Samsung’s newest biometric security feature is certainly cool — but it has a critical weakness. The Korean company’s upcoming flagship, the Galaxy S8, will come equipped with a biometric facial recognition system — basically, you can unlock your Galaxy just by looking into the front-facing camera. Reportedly, it’s works very smoothly and is actually faster than a traditional fingerprint authentication system.
But the new facial recognition feature has a fatal flaw that could potentially render the feature useless as a security measure: it can be fooled by a picture. This weakness was first spotted by iDeviceHelp, who ran a test using a picture of the phone’s registered user displayed on another smartphone. By holding that picture up to the front-facing camera, they were able to authenticate the phone’s facial recognition and unlock the device.
In the wake of that video, Samsung provided a statement to Business Insider saying that the facial recognition technology isn’t meant to be a true security feature: “Facial recognition is a convenient action to open your phone — similar to the “swipe to unlock” action,” the Samsung spokesperson told the publication. “We offer the highest levels of biometric authentication — fingerprint and iris — to lock you phone and authenticate access to Samsung Pay or Secure Folder.”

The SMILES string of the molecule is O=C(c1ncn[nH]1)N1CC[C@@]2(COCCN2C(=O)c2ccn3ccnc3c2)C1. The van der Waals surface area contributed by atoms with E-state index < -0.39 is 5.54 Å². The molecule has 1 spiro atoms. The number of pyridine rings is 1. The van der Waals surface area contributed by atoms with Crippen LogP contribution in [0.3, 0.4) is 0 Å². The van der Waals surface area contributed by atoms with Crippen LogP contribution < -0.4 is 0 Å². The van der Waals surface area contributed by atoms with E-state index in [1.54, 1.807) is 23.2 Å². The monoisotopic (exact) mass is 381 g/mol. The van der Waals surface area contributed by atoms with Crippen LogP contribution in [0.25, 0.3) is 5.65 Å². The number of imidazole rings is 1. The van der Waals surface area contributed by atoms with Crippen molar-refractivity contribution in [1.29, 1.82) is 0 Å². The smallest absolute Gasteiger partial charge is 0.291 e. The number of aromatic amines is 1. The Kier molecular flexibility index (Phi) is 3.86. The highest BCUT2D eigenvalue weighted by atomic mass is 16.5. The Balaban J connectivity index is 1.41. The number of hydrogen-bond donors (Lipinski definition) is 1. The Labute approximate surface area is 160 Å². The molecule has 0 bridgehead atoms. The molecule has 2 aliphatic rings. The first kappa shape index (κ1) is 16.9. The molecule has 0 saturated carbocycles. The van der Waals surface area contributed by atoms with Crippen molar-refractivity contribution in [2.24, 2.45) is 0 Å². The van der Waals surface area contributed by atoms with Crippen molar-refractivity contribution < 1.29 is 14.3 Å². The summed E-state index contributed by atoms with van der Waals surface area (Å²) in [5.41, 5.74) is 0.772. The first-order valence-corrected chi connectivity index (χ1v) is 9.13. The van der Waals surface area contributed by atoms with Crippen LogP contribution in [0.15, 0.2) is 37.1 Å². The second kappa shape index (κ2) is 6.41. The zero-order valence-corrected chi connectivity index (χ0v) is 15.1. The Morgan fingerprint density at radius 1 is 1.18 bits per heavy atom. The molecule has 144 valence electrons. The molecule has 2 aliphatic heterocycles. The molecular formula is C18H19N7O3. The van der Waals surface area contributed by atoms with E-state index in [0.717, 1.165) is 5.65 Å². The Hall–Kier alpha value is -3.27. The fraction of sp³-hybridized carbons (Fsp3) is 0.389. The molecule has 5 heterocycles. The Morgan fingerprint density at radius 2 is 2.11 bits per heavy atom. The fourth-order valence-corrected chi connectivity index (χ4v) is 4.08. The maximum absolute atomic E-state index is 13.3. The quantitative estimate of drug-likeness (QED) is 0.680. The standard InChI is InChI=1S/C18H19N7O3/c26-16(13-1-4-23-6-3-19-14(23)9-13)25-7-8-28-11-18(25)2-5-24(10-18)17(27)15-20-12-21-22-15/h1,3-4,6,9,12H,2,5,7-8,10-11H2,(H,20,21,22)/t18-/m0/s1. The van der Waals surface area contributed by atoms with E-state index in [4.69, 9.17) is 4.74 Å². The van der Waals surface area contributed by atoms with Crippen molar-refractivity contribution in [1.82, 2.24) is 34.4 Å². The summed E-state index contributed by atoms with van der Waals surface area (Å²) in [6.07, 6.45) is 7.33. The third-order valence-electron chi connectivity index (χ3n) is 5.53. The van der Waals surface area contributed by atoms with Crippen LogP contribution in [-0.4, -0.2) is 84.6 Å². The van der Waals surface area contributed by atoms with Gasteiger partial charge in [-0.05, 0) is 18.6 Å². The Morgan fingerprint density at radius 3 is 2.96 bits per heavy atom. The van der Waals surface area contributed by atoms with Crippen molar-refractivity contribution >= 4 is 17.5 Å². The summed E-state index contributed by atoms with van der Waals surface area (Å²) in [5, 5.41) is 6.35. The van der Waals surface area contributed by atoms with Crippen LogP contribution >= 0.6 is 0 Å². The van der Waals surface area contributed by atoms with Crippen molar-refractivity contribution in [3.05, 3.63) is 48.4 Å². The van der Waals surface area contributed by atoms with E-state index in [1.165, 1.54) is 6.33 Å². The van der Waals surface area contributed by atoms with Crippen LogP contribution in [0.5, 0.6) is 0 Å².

Reportedly, Samsung’s upcoming flagship will warn users who are setting up facial recognition that it’s not a secure method of locking a device. As The Verge notes, the demoed devices weren’t final products — so it’s possible that Samsung will tighten up the phone’s security before launch. But that might be a dubious hope this close to the device’s launch on April 21, however.
Of course, this vulnerability doesn’t mean that all facial recognition features are useless — Windows Hello, for example, is a biometric recognition system that’s so accurate, it can tell identical twins apart. As for Samsung’s competitors, it’ll certainly be interesting to see if Apple’s much-rumored advanced facial recognition system — expected to debut on this year’s flagship iPhone — could be as easily fooled.